Good news for Windows Phone users. According to VisionMobile’s latest survey of 8000 mobile developers, interest in the OS continue to grow, with 30% of developers now targeting the OS, up from 28% 6 months ago and 26% a year ago. That number was 21% in Q3 2013.
This interest also extended to full time dedicated developers, which has increased to 8%, from only 4% a year ago.
Of note is that more than 70% of Windows Phone developers earn less than $500 per month, though a good 10% earn more than $5000 monthly, a number close to Android’s 12%.
Windows Phone is highly differentiated and keeps steadily growing developer mindshare (now at 30% of mobile developers) but is still not making any significant headway with device sales share, which is stuck at 3%. Some major apps, including the top two banks in the US – Chase and Bank of America, have already lost patience and decided to remove their apps from the Microsoft platform.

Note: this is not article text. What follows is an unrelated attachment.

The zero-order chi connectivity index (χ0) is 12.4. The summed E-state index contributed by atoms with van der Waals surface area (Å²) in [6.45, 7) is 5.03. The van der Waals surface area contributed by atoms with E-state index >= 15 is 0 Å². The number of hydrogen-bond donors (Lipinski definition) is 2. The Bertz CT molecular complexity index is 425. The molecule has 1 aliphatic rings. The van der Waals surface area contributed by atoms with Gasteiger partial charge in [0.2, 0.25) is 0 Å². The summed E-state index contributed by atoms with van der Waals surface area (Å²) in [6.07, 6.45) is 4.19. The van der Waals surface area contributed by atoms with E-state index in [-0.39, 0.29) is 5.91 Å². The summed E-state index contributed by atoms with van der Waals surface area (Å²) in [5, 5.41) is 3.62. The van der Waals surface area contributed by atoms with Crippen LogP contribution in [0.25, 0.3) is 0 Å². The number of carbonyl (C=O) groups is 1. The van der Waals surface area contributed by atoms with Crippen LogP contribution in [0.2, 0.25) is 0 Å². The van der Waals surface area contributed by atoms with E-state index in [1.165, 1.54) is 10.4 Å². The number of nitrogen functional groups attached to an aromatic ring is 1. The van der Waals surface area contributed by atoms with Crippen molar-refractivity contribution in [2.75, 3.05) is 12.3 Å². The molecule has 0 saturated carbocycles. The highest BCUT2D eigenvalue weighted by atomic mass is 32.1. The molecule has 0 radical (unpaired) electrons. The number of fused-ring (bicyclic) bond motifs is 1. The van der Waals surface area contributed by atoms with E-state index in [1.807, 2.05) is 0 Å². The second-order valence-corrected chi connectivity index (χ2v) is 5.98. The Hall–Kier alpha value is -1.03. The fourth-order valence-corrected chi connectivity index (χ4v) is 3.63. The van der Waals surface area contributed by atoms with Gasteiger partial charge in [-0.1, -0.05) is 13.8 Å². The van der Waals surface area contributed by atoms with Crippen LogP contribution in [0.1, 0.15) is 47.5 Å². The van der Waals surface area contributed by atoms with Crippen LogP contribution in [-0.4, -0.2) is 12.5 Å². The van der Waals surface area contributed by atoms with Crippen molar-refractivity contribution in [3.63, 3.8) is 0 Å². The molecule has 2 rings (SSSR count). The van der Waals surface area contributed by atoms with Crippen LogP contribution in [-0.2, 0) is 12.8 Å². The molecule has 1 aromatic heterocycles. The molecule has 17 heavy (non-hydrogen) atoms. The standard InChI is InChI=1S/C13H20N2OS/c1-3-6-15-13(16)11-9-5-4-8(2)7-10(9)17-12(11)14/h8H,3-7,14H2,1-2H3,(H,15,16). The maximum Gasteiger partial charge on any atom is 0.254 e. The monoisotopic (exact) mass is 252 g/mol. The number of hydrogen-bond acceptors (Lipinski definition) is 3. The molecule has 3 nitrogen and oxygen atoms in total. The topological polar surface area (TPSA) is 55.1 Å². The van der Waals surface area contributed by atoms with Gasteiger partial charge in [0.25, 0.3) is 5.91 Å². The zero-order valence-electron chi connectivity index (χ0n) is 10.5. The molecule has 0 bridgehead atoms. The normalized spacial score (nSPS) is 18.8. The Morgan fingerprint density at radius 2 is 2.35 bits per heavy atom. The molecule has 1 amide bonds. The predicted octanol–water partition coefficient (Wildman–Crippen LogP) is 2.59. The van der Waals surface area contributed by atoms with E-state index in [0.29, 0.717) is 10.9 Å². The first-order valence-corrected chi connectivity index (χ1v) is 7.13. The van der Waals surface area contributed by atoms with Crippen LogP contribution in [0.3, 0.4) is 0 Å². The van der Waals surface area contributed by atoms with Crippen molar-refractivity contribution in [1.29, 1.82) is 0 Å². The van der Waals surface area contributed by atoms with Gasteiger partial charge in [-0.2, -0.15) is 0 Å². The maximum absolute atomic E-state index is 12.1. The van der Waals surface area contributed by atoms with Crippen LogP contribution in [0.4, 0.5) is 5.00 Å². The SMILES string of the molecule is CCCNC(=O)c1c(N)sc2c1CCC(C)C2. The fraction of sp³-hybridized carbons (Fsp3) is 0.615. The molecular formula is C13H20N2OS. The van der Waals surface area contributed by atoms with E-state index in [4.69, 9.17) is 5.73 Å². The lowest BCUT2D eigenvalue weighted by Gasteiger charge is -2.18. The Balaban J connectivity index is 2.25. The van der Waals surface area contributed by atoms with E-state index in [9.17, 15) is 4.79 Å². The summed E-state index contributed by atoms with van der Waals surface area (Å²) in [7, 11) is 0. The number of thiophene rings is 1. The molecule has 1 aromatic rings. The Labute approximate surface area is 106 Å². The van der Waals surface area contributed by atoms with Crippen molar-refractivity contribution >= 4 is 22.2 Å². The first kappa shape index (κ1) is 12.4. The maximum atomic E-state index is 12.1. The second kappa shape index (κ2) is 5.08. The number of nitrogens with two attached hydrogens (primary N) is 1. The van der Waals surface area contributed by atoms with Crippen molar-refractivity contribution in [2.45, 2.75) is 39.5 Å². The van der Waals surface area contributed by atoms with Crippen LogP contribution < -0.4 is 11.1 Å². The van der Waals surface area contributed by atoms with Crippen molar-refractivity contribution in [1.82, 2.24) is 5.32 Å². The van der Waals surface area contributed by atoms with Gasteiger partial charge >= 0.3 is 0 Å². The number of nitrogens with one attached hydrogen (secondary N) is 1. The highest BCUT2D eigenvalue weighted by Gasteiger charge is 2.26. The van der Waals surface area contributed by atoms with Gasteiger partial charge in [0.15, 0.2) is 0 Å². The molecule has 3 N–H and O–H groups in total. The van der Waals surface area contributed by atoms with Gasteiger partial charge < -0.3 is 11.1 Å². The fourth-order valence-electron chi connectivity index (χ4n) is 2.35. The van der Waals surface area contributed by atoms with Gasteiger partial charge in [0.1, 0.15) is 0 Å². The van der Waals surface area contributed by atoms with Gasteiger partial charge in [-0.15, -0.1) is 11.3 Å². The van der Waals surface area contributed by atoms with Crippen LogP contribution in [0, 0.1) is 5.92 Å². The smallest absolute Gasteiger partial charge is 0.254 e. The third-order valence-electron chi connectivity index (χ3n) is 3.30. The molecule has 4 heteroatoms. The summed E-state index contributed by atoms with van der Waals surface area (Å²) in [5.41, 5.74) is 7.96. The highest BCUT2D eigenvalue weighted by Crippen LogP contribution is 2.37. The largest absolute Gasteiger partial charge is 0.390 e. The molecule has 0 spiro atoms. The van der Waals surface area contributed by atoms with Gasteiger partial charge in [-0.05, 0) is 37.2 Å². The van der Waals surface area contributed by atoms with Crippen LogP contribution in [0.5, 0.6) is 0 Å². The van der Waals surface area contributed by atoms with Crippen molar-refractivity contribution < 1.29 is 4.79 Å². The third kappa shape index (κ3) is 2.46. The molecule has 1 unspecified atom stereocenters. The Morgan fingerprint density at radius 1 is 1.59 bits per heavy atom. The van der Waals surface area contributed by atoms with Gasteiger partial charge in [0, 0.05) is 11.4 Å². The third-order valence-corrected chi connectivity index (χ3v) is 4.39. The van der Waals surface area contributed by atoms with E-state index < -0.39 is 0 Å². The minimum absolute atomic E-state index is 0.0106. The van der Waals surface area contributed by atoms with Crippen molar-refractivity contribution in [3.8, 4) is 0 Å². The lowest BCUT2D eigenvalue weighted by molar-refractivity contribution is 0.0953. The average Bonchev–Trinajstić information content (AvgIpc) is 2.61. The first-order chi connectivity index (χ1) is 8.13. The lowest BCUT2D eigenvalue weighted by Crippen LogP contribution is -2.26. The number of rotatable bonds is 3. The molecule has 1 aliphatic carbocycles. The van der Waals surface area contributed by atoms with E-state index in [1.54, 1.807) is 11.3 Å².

Meanwhile, some smaller developers on the platform are seeing that there’s less competition on Windows Phone. This is particularly true in categories where big brands have left a gap, like music and video. The big brand app gap enables indie developers to get greater visibility and make more revenue than on Android. As such, the number of professional developers prioritising Microsoft’s platform continues to climb slightly to 8%. Interestingly, the platform seems to have fairly uniform adoption amongst developers across regions, despite this not being the case amongst users.
Unfortunately, lack of scale means that the top new apps come to the Windows Phone platform quite slowly, if at all, and many others are not updated. This leads to the vicious cycle of self-selection also known as the app-gap – most users who care about apps don’t adopt Windows Phone and so in turn the platform isn’t as interesting to the top developers. This leaves Microsoft fighting with its latest Lumia models for cost-conscious smartphone buyers who want something different to Android. This market is big enough to sustain a decent sized developer population but is it ever going to be big enough to sustain Microsoft’s development of the platform and devices? It currently looks unlikely. If not, how long will Redmond continue to subsidise it? Microsoft is trying once again to leverage their desktop developer base by combining desktop and mobile under Windows 10 but also acknowledging the reality by aggressively building out their services with over 100 apps on Android and iOS.
The full report can be found here.